It can be challenging to determine who should be liable if a tenant is injured on their rental property. Is it the landlord? Is there an option for compensation for the injuries? What can the landlord or the tenant do to protect themselves moving forward? We will review these topics in the following article. Read below to learn more.
Was the Landlord Negligent?
Florida has a premises liability law that requires all landlords to maintain all rental property to protect the safety of tenants and their guests. They must do this by complying with their duties to fix issues they are aware of in a reasonable amount of time.
These requirements also mean adhering to the applicable county, state, or federal housing codes relative to their property and following through on all maintenance needs. These actions can include ensuring the safety of the premises through sidewalk maintenance and installing anti-slip materials where necessary. It can also include repairing handrails, steps, roofs, potholes, and other common slip and fall hazards.
What Factors Will Be Reviewed to Determine Negligence?
The following factors will be reviewed by the courts when faced with a personal injury case to determine negligence on behalf of the landlord.
Notification of hidden dangers. Landlords must relay knowledge of potential property hazards, such as uneven stairs or uneven flooring, or redirect tenants to use another set of stairs until they can repair the property.
If the tenant is injured on a piece of property that the landlord is legally responsible for maintaining, this may be an issue. For example, if a broken handrail on a staircase was not repaired in a timely fashion and the tenant fell, they may have cause for negligence.
The likelihood of serious injury will be reviewed. For example, suppose a portion of the property needs maintenance and could be a reasonable cause for serious injury. In that case, the landlord must prove an effort was made to warn the tenants of the area via a sign or other signal to the hazardous area.
If it is reasonable that an accident can occur, the landlord is responsible for mitigating that risk. If a freak accident occurred, it isn’t likely that the landlord would be found negligent, as it was an unreasonable cause for injury.
What Damages Can I Potentially Recover in a Tenant Injury Case?
If you are injured on your rental property and negligence is proven, there are a few forms of compensation that you can pursue.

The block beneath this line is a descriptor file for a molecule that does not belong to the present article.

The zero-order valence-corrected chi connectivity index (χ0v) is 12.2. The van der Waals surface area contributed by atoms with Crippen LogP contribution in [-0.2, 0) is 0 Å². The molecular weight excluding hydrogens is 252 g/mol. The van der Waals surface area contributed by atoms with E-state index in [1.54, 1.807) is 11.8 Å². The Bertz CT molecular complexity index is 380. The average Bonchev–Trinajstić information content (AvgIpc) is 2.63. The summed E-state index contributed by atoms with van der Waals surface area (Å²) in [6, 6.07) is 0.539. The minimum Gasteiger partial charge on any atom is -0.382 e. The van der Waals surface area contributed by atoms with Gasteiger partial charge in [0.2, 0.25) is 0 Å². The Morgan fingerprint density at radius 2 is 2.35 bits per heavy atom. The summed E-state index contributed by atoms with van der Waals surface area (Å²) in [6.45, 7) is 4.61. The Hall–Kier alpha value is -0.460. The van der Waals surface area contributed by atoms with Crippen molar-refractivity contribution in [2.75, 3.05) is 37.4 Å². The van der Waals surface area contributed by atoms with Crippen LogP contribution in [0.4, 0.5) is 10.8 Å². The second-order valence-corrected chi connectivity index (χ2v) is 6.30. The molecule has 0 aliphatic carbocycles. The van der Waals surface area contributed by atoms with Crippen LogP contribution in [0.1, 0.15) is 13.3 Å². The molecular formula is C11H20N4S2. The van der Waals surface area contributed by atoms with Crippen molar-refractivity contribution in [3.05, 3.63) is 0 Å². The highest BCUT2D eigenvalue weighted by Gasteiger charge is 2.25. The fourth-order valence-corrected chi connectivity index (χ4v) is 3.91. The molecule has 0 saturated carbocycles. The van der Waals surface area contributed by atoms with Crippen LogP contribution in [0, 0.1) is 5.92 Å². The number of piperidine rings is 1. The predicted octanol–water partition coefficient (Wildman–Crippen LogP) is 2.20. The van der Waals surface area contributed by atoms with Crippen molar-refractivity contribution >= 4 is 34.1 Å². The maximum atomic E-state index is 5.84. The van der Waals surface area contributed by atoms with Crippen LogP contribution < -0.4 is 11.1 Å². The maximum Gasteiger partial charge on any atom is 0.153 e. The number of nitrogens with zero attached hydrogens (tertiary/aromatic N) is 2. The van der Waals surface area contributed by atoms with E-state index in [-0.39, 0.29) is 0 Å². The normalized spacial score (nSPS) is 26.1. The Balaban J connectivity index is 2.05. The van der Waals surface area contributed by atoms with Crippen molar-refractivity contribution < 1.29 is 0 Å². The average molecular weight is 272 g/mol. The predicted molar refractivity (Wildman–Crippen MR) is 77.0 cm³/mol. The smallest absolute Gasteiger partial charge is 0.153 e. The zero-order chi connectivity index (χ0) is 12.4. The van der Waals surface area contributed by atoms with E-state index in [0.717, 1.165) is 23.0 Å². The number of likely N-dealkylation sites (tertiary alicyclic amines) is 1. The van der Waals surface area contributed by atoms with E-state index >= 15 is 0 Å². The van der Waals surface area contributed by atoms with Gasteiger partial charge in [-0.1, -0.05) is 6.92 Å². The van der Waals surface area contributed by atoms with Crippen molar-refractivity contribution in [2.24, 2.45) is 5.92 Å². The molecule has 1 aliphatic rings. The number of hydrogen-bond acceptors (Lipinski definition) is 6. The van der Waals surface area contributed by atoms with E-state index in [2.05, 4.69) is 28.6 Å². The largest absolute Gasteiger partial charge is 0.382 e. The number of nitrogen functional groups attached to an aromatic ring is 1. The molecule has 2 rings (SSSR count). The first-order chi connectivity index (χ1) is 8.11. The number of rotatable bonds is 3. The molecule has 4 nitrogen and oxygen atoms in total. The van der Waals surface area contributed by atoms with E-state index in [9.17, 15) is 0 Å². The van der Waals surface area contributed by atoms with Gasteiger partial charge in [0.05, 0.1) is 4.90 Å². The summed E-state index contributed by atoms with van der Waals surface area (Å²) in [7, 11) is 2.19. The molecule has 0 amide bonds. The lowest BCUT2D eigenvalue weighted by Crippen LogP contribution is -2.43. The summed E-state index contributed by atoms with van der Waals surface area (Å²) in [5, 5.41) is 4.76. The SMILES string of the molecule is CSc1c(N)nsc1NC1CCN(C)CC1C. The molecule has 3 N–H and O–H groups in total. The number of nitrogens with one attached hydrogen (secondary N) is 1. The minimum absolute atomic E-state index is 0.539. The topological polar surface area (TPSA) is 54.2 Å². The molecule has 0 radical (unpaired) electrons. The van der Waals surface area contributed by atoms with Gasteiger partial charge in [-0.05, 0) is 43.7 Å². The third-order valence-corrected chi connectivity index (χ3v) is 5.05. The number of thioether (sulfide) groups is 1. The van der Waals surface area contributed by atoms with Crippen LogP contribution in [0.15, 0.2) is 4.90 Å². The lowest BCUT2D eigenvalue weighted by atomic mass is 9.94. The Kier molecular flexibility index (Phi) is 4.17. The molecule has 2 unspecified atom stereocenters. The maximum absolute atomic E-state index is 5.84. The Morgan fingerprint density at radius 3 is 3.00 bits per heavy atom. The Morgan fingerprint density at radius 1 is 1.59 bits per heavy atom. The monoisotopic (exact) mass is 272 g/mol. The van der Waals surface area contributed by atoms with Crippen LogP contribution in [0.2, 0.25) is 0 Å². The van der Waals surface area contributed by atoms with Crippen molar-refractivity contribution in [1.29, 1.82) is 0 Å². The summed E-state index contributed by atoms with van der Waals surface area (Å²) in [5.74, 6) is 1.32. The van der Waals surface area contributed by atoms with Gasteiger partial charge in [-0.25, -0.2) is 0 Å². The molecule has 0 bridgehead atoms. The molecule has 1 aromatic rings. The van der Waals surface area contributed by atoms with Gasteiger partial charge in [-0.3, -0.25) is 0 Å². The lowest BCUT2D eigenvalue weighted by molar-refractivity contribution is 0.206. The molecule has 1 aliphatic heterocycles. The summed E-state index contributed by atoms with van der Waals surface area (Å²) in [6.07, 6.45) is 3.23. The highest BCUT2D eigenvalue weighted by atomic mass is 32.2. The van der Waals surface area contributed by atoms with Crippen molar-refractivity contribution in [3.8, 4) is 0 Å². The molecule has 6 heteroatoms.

The cost to repair your injuries, such as medical bills, physical therapy bills, costs associated with transportation to the hospital and back (including the ambulance ride, if necessary), and costs for medications essential to your injury.
You may also be able to recover costs associated with lost wages. Both while you are healing and if you now have a diminished earning capacity due to your injury. For example, a substantial injury may change your employment capabilities.
Non-economic damages such as loss of enjoyment of life may also be included. Pain and suffering can be included in non-economic damages, mental anguish, and more.
What is Comparative Negligence and Why is it Important?
Comparative negligence involves more than one party exhibiting proven negligence that led to the injury or accident. In some cases, the landlord may be proven to be negligent, but the tenant also contributed to the fault for the accident due to their actions.
For example, if the tenant was acting recklessly while running up or down stairs with an untied shoe and the laces and running contributed to the cause of the fall, they may be found partially at fault for the injury.
Courts will consider all the facts that led to the accident and determine a percentage of fault for both the landlord and the tenant. Suppose both parties are proven to be at fault, the landlord is 60% at fault, and the tenant is 40% at fault. In that case, the tenant will have the compensation reduced to 60% of total damages, rather than 100%, as they were found to have contributed to the negligence of the incident. In this example, if $1,000 in total damages were awarded, the tenant would be awarded $600.
What is the Statute of Limitations?
The statute of limitations on slips and falls founded on negligence in Florida is four years. The timeline gives the tenant four years to file a lawsuit in an attempt to recover damages. If the tenant does not file within four years of the date of the fall, the case may be denied by the courts, regardless of merit.
How Can a Lawyer Help?
Whether you are the tenant or the landlord in an injury lawsuit situation, we understand and respect how challenging this position is. It is crucial to have an experienced attorney on your side. One with vast knowledge of the rules and regulations that must be adhered to on both sides and what to expect.
Without proper representation, you could wrongfully be negligent, and this can cause significant financial distress and unnecessary stress that could be avoided.
Don’t attempt to work with just anyone to be your tireless advocate in this situation. Contact our office today at (407) 426-7222 to speak with highly trained and compassionate lawyers ready to assist you with your needs and confident in our ability to do so.